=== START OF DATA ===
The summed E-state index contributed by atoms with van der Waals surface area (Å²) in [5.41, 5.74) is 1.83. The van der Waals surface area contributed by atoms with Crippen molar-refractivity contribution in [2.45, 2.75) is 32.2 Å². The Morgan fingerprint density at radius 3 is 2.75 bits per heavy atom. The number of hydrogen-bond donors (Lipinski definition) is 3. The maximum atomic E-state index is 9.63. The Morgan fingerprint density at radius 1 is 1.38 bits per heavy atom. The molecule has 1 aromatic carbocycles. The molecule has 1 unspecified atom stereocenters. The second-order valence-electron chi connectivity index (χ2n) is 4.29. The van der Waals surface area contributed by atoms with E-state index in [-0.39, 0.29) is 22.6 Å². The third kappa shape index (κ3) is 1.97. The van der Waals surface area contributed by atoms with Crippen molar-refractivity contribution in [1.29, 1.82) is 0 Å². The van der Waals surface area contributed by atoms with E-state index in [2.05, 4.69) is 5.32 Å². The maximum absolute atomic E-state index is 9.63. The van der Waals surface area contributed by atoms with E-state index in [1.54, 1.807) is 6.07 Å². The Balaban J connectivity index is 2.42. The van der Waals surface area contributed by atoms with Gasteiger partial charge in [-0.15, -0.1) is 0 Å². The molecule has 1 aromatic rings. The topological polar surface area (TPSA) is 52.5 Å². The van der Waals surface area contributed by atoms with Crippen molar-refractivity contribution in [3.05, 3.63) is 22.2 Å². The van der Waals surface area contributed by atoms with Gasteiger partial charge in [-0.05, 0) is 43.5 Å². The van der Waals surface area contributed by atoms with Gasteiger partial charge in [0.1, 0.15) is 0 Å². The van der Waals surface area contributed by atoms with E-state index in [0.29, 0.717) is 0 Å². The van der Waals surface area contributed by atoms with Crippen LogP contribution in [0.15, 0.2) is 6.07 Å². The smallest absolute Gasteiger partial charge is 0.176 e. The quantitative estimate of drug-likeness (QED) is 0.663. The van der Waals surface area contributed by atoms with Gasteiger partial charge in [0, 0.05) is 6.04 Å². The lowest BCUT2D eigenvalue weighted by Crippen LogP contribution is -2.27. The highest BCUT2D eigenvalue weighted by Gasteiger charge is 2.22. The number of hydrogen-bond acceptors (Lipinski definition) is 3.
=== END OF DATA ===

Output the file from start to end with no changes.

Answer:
The summed E-state index contributed by atoms with van der Waals surface area (Å²) in [5.41, 5.74) is 1.83. The van der Waals surface area contributed by atoms with Crippen molar-refractivity contribution in [2.45, 2.75) is 32.2 Å². The Morgan fingerprint density at radius 3 is 2.75 bits per heavy atom. The number of hydrogen-bond donors (Lipinski definition) is 3. The maximum atomic E-state index is 9.63. The Morgan fingerprint density at radius 1 is 1.38 bits per heavy atom. The molecule has 1 aromatic carbocycles. The molecule has 1 unspecified atom stereocenters. The second-order valence-electron chi connectivity index (χ2n) is 4.29. The van der Waals surface area contributed by atoms with E-state index in [-0.39, 0.29) is 22.6 Å². The third kappa shape index (κ3) is 1.97. The van der Waals surface area contributed by atoms with Crippen molar-refractivity contribution in [1.29, 1.82) is 0 Å². The van der Waals surface area contributed by atoms with E-state index in [2.05, 4.69) is 5.32 Å². The maximum absolute atomic E-state index is 9.63. The van der Waals surface area contributed by atoms with E-state index in [1.54, 1.807) is 6.07 Å². The Balaban J connectivity index is 2.42. The van der Waals surface area contributed by atoms with Gasteiger partial charge in [-0.15, -0.1) is 0 Å². The molecule has 1 aromatic rings. The topological polar surface area (TPSA) is 52.5 Å². The van der Waals surface area contributed by atoms with Crippen molar-refractivity contribution in [3.05, 3.63) is 22.2 Å². The van der Waals surface area contributed by atoms with Gasteiger partial charge in [-0.05, 0) is 43.5 Å². The van der Waals surface area contributed by atoms with Gasteiger partial charge in [0.1, 0.15) is 0 Å². The van der Waals surface area contributed by atoms with E-state index in [0.29, 0.717) is 0 Å². The van der Waals surface area contributed by atoms with Crippen LogP contribution in [0.15, 0.2) is 6.07 Å². The smallest absolute Gasteiger partial charge is 0.176 e. The quantitative estimate of drug-likeness (QED) is 0.663. The van der Waals surface area contributed by atoms with Gasteiger partial charge in [0, 0.05) is 6.04 Å². The lowest BCUT2D eigenvalue weighted by Crippen LogP contribution is -2.27. The highest BCUT2D eigenvalue weighted by Gasteiger charge is 2.22. The number of hydrogen-bond acceptors (Lipinski definition) is 3.